Our own Jim Landowski wrote an article for the November/December issue of Stamping Journal spotlighting improvements with our systems.
Manufacturer joins others in the quest to improve part quality, tooling and cost efficiencies
By Lynn Stanley
George Washington once said, “Decision making, like coffee, needs a cooling process.” The words strike a chord with Tom Simeone, second-generation owner and president of Manor Tool & Manufacturing Co. An engineering graduate of the University of Illinois at Champaign-Urbana, he recalls that one of his professors gave him a “cooling off” period to make a life-changing decision.
“I was on the fence,” he says. “I didn’t know if I wanted to continue my education at the graduate level and teach or join my dad [who started Manor in 1959]. At the time, I was working for a professor who gave me a one year option to make my decision. After six months, I told him, ‘I’m sticking with family.’ My choice was also heavily influenced by our employees. I later found out that my dad probably would have sold the business if I hadn’t stepped up to take the reins.”
Today, Manor houses punching, bending, forming, spot welding, deep draw stamping and assembly operations in its 44,500-sq.-ft., Schiller Park, Illinois, facility. Manor produces prototypes for short-run stampings and fabricates parts in high production volumes. Manor also builds tooling for parts and runs customers’ dies in its 32-press production operation.
Nearly 30 years after Simeone’s transformative personal choice, manufacturing needs put Manor at a crossroads of its own—one that would divert the mechanical press-dominated metal stamper away from flywheels to join what Komatsu America product manager George Schreck calls a “growing servo revolution.”
“We were looking for a machine to back up our 400-ton mechanical press in the event we hit a backlog or the press went down,” says Manor General Manager Kevin Segebarth. “We’ve had mechanical presses for 50-plus years. And we have tended to gravitate toward the used market for purchases because the iron ore sourced in the 1980s and earlier was fantastic. Press frames from that era have really lasted, allowing us to replace parts as needed.”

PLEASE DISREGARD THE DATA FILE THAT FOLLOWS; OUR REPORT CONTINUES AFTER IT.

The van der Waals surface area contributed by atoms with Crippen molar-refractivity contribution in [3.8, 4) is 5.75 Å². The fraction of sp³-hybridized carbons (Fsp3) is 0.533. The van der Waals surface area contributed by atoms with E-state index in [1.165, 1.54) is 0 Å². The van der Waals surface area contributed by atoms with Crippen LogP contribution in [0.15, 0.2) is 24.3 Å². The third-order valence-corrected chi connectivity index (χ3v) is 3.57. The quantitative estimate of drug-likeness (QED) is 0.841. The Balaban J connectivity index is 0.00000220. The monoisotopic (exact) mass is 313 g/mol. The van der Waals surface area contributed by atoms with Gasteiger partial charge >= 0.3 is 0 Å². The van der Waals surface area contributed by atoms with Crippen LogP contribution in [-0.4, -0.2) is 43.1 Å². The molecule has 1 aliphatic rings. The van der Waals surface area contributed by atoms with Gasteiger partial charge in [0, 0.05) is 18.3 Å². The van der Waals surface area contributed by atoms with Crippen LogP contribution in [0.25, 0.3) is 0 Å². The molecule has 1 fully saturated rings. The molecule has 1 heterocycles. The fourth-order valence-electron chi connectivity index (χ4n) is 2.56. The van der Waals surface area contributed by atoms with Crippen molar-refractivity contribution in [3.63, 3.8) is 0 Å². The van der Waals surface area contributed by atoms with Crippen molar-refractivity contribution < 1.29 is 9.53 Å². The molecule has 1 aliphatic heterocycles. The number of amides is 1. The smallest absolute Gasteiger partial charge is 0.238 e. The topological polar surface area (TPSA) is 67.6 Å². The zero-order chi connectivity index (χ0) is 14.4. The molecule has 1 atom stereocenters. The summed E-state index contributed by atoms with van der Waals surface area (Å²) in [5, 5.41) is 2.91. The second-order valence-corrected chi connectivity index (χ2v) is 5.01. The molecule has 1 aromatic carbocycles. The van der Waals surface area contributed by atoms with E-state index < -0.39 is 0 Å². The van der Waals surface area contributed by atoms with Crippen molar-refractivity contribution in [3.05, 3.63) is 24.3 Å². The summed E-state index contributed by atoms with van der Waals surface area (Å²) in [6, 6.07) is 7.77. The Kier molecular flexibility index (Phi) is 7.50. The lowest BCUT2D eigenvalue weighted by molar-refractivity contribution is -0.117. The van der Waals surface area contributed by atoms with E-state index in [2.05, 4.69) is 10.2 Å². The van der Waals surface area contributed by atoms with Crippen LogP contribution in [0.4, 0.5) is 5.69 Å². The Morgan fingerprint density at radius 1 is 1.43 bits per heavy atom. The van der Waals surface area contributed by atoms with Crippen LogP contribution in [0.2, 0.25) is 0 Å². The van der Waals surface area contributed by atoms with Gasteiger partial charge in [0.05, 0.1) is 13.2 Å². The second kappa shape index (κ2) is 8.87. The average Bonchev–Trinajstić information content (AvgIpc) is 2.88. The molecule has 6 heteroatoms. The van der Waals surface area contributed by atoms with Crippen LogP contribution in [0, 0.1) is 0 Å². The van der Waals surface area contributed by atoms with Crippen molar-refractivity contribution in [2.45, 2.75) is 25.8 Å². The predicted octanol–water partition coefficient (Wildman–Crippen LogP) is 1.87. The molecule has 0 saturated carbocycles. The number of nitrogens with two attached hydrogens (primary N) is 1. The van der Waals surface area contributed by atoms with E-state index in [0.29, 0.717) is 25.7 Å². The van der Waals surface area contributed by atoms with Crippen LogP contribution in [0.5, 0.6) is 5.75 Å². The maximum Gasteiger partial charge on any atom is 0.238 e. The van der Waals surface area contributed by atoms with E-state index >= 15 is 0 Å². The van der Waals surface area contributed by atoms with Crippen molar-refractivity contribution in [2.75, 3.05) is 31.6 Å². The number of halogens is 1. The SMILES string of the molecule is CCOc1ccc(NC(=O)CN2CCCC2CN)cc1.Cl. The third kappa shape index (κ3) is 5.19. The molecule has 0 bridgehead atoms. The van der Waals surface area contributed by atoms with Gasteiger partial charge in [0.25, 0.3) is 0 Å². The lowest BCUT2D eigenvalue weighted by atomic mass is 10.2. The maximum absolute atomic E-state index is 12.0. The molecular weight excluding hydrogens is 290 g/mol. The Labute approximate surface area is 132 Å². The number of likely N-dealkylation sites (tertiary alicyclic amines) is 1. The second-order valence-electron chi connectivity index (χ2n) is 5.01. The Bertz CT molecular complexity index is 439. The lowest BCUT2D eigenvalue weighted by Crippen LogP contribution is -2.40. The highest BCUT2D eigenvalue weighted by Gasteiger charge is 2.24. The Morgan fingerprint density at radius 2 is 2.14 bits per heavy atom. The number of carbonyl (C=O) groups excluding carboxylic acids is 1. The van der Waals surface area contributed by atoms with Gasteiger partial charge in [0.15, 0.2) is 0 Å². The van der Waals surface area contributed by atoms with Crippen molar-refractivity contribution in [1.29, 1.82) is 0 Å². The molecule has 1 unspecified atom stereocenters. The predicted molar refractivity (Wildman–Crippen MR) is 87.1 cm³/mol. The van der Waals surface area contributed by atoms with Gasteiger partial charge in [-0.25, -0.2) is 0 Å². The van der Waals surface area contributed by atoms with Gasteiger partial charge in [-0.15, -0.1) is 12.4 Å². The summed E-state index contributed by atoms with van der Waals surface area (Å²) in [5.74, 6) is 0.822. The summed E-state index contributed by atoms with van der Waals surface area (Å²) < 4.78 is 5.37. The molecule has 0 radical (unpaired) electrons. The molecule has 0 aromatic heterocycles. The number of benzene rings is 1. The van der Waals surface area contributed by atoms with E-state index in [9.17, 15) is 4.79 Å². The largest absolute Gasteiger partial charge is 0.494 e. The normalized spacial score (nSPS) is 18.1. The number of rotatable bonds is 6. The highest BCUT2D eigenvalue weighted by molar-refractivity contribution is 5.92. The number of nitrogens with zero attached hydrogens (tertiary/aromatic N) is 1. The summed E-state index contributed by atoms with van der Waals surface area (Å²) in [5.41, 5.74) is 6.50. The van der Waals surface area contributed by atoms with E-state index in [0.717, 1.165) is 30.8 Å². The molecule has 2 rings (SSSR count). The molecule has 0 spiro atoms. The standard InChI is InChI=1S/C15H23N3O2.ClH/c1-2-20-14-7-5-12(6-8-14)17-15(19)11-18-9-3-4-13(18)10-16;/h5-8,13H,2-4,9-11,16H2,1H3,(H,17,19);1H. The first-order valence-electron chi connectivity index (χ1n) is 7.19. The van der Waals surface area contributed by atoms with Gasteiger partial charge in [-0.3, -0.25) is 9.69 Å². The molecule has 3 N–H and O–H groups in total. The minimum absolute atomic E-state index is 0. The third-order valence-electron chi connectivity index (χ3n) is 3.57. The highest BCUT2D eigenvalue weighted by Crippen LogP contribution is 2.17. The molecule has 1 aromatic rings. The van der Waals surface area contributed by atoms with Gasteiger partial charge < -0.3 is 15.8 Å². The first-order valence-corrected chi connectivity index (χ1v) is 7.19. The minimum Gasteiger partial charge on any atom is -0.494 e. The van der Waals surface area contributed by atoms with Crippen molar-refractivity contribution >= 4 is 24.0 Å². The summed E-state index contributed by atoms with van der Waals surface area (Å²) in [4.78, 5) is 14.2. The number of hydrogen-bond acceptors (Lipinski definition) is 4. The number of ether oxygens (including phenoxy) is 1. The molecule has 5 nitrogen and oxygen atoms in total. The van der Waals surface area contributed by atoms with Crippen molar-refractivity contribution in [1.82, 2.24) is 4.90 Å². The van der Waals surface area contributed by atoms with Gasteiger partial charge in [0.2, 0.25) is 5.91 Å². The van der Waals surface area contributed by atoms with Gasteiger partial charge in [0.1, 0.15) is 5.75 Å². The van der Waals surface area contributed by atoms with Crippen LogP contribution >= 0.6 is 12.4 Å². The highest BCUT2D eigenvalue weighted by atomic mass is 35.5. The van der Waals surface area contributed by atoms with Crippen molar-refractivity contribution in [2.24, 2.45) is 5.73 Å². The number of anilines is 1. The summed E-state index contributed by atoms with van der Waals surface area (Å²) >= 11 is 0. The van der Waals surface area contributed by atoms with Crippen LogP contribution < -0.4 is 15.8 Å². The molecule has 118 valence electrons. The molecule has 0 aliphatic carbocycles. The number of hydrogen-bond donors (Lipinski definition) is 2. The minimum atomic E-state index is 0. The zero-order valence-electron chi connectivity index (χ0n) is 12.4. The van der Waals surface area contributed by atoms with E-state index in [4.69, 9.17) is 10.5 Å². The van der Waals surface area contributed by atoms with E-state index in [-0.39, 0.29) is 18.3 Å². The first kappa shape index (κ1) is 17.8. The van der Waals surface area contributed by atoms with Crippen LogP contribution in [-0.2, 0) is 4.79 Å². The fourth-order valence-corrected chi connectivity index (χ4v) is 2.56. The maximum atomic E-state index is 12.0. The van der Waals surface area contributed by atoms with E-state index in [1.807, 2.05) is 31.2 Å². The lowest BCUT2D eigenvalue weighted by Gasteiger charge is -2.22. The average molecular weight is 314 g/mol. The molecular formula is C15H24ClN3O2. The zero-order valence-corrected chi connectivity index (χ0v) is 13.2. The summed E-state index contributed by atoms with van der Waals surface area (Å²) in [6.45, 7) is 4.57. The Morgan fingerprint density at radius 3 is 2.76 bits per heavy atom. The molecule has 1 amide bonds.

But after looking at secondhand presses, Manor came up empty-handed. Used presses and press beds were too large for the company’s needs. A look at new presses was also disappointing. “I can’t tell you the last time we bought a new press,” says Segebarth. “The side frames on the new mechanical presses were not nearly as robust as our cast frames, which made us leery.”
That’s when Manor management decided to consider servo technology. “We were aware of servo but hesitant about it because we didn’t have an understanding of its capabilities and how it might fit into our production processes,” Segebarth says. “Once I was able to get into the field, take a look at different servo models and the ways people were using the machines, I found it very eye opening.”
Still, Manor’s decision-making about servo underwent a “cooling process” that took roughly a year, says Schreck. “They looked at a lot of press OEMs,” he notes. “They visited our demonstration facility in Elk Grove Village, Illinois, several times to kick the tires. We showed them how to operate the machine so they could experience what’s under the hood that makes servo mechanical powered presses unique. Since Manor builds tooling in-house, we felt servo’s unique capabilities would be a good fit.”
Reputation, a robust press frame and smaller motors engineered and supported by Fanuc tipped Manor toward Komatsu. “We chose to partner with Fanuc because they offer worldwide parts support,” says Schreck. “Customers don’t have to send the motor back to its country of origin. Delivery-ready motors are a day away versus months.”
Joining a revolution
Manor will install a Komatsu 2pt. 300-metric-ton unitized straight-side servo mechanical powered press this autumn. “We do a lot of draw work and cold forming,” says Simeone. “It’s why I thought we’d end up with a hydraulic press at some point. We always wanted one but could never justify the cost. Servo’s ability to control ram velocity and stroke speed gives us everything that hydraulic and mechanical presses could and so much more. We think we’ll be able to attract more draw work that is interesting and more complex.”
According to Schreck, “Servo presses can fill in many of the functional gaps between hydraulic and mechanical machines. Although it can’t draw as deep as a hydraulic press, servo allows you to vary slide velocity during the stroke [the punch] and dwell at any point in the motion path. This includes bottom dead center (BDC) at tonnage and reverse direction of motion, which allows multiple hits at BDC or different positions before BDC.”
A hydraulic press has to work against material resistance, he notes. “As the ram comes down and touches the metal, pressure builds. When metal begins to form, resistance drops and the ram picks up speed again, repeating the process to continue forming metal.”
With servo, continues Schreck, “You get tonnage through the bottom of the stroke whether you go slow or stop [dwell]. Instead of forcing material, the ability to change servo’s profile and slide motion allows metal to flow for part making versus forcing it into form.”
The ability to dwell or change the slide’s velocity during the stroke also supports tool design and testing. Manor plans to run tooling designs through its new servo press, using different programs to determine whether it will improve piece parts. “We think we can combine capabilities in our tooling to eliminate secondary operations and help control part costs,” says Segebarth, surmising, “We’ll be able to design tooling that can optimize press performance and improve part quality.”